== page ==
Most of the entire catalogue is discounted. However, some of them are discounted even more during any given day. The new votes and Flash Sales mean that there are even more opportunities to get a game cheaper than it costs RIGHT NOW. Which means that the wise person will not buy a game unless it happens to be featured as a Daily Deal or a Flash Sale. If it never reaches this state, then simply buy it on the last day. You lost nothing but a few days.


Often, a game is available at a frankly unbelievable price. If you see it, GET IT IMMEDIATELY. It has been known in the past for games to go on sale, only for the price to rise during the day. Perhaps it was incorrectly priced, perhaps the publishers got greedy. The reason is irrelevant. You pay the price on the screen, and if it changes later you won't be charged the extra. So there is no reason to delay, provided of course that you are following Rule 1.


There are many games that you have looked at and thought "I like the looks of that one, but can't afford it today." Well, here is your chance. Set yourself a pricepoint, and look at EVERYTHING that it includes. There are some gems on Steam that don't get the attention they deserve. When they cost £1.49, you owe it to yourself to try it out.


Conversely, there are many games out there that you have already written off as "Not my kind of thing." and have therefore not even looked at the price. Well, keep that mindset. No matter how cheap Railworks gets, if you already know you'll never play it, DON'T BUY IT. Stick to your guns, even if it goes down to £0.01. That's money you don't need to spend, and money you may need by the last day.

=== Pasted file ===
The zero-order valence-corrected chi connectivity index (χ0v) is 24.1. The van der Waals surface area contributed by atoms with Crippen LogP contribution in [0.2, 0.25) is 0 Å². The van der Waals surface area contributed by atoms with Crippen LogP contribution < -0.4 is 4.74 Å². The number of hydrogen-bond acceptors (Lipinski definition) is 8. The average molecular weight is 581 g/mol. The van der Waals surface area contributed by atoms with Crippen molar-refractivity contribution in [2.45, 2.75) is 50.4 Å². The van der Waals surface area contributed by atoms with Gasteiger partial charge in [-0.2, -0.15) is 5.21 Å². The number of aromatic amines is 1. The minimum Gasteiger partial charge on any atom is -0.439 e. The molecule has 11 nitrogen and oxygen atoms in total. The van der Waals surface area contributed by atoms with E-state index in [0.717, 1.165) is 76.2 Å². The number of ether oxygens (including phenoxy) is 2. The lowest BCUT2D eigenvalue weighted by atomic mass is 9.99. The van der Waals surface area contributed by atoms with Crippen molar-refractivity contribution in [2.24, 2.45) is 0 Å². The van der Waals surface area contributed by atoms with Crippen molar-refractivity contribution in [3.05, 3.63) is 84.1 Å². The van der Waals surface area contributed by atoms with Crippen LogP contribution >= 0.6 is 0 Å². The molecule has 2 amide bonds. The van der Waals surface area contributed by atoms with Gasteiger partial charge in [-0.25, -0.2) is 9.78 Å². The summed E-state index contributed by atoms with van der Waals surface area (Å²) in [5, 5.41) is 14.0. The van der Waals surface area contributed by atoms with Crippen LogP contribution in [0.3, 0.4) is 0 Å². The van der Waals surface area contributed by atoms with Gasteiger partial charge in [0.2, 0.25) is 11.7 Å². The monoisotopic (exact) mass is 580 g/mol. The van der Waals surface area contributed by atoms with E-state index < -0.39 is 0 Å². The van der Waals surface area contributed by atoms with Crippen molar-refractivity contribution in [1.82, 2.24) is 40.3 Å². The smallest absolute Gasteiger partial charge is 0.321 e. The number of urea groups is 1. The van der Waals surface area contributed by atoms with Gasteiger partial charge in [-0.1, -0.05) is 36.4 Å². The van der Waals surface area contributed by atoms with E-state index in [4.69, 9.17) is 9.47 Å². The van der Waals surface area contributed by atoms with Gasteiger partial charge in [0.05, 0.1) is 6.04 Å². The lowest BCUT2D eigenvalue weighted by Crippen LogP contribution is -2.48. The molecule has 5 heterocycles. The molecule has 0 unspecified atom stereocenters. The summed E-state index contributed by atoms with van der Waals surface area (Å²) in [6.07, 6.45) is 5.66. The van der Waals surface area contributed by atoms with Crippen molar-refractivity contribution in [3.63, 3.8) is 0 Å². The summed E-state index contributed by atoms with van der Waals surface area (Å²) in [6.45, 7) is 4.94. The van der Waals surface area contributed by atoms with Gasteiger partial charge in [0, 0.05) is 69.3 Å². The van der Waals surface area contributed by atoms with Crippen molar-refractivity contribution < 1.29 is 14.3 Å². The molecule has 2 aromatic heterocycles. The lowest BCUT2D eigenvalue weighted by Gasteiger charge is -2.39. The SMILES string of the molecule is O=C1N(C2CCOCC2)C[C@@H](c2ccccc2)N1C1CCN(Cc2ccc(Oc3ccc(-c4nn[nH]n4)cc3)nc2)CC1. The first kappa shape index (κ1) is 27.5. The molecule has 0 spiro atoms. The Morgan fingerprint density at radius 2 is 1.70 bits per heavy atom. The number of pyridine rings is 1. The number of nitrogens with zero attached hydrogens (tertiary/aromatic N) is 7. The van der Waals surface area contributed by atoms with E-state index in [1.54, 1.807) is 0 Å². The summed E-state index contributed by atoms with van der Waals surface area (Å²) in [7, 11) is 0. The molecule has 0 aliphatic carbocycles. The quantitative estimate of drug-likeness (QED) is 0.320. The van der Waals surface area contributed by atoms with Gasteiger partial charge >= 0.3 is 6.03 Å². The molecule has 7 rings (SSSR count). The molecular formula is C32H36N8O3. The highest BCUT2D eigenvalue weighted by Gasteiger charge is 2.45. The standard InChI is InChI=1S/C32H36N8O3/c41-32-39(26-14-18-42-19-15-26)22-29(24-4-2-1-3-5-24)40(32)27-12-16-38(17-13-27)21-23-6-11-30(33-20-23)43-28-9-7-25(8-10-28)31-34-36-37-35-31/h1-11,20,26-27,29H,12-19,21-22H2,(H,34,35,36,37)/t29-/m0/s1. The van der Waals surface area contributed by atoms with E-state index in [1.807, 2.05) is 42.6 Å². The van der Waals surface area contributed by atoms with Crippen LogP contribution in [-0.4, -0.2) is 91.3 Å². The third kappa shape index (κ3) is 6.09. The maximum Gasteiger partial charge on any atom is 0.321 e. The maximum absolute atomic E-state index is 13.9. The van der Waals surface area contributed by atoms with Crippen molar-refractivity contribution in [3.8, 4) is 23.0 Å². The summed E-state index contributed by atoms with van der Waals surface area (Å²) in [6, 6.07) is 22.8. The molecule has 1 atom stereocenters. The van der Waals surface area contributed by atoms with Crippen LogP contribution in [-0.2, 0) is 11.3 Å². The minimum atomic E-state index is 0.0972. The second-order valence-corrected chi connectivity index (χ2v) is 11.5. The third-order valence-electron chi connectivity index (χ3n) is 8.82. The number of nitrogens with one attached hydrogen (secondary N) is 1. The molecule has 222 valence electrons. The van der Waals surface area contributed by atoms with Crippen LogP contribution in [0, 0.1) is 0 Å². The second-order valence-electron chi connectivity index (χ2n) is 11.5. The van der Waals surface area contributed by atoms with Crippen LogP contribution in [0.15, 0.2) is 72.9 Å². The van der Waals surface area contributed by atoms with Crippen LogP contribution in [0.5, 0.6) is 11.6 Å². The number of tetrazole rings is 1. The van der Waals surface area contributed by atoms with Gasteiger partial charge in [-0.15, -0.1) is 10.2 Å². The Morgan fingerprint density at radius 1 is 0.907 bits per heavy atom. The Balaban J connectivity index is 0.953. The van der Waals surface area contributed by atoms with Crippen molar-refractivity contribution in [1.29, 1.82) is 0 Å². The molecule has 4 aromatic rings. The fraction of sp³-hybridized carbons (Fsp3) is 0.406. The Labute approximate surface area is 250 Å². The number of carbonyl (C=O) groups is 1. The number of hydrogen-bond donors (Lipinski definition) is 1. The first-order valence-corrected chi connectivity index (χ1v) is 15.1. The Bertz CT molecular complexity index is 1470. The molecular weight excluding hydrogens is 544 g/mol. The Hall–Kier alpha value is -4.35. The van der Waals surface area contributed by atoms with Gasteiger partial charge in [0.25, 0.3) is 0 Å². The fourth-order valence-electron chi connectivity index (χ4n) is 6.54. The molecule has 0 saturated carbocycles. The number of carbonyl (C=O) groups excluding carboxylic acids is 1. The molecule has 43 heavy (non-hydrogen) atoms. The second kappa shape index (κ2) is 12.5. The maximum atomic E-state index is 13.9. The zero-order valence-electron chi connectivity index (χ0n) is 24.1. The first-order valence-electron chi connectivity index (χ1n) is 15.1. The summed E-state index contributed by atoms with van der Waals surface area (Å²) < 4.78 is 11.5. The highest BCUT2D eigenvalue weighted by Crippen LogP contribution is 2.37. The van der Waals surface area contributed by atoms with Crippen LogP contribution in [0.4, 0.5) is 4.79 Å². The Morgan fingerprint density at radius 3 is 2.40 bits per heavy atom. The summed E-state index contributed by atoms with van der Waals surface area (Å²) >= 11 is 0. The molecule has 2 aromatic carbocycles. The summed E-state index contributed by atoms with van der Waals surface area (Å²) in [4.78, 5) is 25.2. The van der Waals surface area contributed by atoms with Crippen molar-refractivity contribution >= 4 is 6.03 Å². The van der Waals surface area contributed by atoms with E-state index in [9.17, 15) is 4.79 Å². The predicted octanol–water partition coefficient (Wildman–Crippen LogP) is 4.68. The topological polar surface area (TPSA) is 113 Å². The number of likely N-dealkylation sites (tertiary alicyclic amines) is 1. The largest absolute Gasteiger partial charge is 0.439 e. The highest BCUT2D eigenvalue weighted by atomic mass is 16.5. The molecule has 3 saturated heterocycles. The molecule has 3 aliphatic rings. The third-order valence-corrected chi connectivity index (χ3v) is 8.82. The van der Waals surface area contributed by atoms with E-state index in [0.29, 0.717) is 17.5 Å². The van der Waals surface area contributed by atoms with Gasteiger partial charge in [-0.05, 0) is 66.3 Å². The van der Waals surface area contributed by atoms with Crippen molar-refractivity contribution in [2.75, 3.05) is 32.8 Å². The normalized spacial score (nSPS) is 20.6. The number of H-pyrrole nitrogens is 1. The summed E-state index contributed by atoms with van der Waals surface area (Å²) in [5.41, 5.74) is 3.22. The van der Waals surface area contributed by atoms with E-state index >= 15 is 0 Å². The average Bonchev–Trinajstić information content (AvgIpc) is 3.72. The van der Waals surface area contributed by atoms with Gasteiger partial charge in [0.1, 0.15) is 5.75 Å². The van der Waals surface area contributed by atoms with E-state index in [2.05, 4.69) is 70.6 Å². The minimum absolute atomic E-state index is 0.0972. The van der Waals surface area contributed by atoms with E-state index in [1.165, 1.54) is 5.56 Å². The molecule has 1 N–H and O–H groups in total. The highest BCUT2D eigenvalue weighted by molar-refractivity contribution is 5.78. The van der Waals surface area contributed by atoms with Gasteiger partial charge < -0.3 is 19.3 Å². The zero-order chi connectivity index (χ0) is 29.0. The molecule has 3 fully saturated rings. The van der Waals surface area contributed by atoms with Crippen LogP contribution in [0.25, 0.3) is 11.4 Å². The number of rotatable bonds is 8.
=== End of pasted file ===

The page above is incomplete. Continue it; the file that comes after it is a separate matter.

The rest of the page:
One of the beautiful things about Steam is the friend integration. If you buy a game, all your friends will see this. It also has a Wishlist feature, and when looking at a game's product page, you can see which of your friends want it. Multiplayer games, in particular, are generally sold in packs of 2 or 4, so that you can give a "Gift" copy to anyone with a Steam account. (Or even just an email address if they don't have one.) Which means that, should you be able to afford it, you can make someone very happy. This is behaviour that should be encouraged, because it ALWAYS comes back to you. I frequently gift my friends, and they gift back. Make sure your wishlist is full, as well, because there are usually promotions taking place that allow you to win games from your wishlist. And there are sites that allow you to talk to others looking to trade Steam Gifts. So, take advantage. You might spend £2 on something today only to get something much more valuable to you in the future.